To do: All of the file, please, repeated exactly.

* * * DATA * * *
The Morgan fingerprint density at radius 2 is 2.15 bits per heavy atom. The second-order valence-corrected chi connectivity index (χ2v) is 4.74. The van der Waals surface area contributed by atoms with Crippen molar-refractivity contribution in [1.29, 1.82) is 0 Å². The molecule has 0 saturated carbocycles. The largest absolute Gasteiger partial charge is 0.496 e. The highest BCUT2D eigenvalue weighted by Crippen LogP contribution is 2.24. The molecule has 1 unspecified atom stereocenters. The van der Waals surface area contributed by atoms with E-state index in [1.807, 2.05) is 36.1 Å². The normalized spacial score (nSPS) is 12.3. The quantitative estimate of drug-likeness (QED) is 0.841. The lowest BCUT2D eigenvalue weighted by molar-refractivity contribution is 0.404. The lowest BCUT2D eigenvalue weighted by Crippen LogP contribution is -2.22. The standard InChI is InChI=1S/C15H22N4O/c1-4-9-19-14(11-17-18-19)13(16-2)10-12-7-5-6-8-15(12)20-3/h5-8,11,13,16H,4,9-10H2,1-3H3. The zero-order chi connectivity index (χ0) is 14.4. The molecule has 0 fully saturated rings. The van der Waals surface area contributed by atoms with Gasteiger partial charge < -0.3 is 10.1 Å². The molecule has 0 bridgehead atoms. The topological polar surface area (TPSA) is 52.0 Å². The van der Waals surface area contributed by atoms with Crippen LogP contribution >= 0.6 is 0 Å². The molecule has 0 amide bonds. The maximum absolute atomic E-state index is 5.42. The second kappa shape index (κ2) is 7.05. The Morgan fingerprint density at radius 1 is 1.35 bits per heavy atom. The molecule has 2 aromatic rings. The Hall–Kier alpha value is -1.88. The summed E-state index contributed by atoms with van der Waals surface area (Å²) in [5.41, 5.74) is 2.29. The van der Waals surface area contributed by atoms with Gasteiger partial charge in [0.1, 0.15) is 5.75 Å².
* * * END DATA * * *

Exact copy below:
The Morgan fingerprint density at radius 2 is 2.15 bits per heavy atom. The second-order valence-corrected chi connectivity index (χ2v) is 4.74. The van der Waals surface area contributed by atoms with Crippen molar-refractivity contribution in [1.29, 1.82) is 0 Å². The molecule has 0 saturated carbocycles. The largest absolute Gasteiger partial charge is 0.496 e. The highest BCUT2D eigenvalue weighted by Crippen LogP contribution is 2.24. The molecule has 1 unspecified atom stereocenters. The van der Waals surface area contributed by atoms with E-state index in [1.807, 2.05) is 36.1 Å². The normalized spacial score (nSPS) is 12.3. The quantitative estimate of drug-likeness (QED) is 0.841. The lowest BCUT2D eigenvalue weighted by molar-refractivity contribution is 0.404. The lowest BCUT2D eigenvalue weighted by Crippen LogP contribution is -2.22. The standard InChI is InChI=1S/C15H22N4O/c1-4-9-19-14(11-17-18-19)13(16-2)10-12-7-5-6-8-15(12)20-3/h5-8,11,13,16H,4,9-10H2,1-3H3. The zero-order chi connectivity index (χ0) is 14.4. The molecule has 0 fully saturated rings. The van der Waals surface area contributed by atoms with Gasteiger partial charge < -0.3 is 10.1 Å². The molecule has 0 bridgehead atoms. The topological polar surface area (TPSA) is 52.0 Å². The van der Waals surface area contributed by atoms with Crippen LogP contribution >= 0.6 is 0 Å². The molecule has 0 amide bonds. The maximum absolute atomic E-state index is 5.42. The second kappa shape index (κ2) is 7.05. The Morgan fingerprint density at radius 1 is 1.35 bits per heavy atom. The molecule has 2 aromatic rings. The Hall–Kier alpha value is -1.88. The summed E-state index contributed by atoms with van der Waals surface area (Å²) in [5.41, 5.74) is 2.29. The van der Waals surface area contributed by atoms with Gasteiger partial charge in [0.1, 0.15) is 5.75 Å².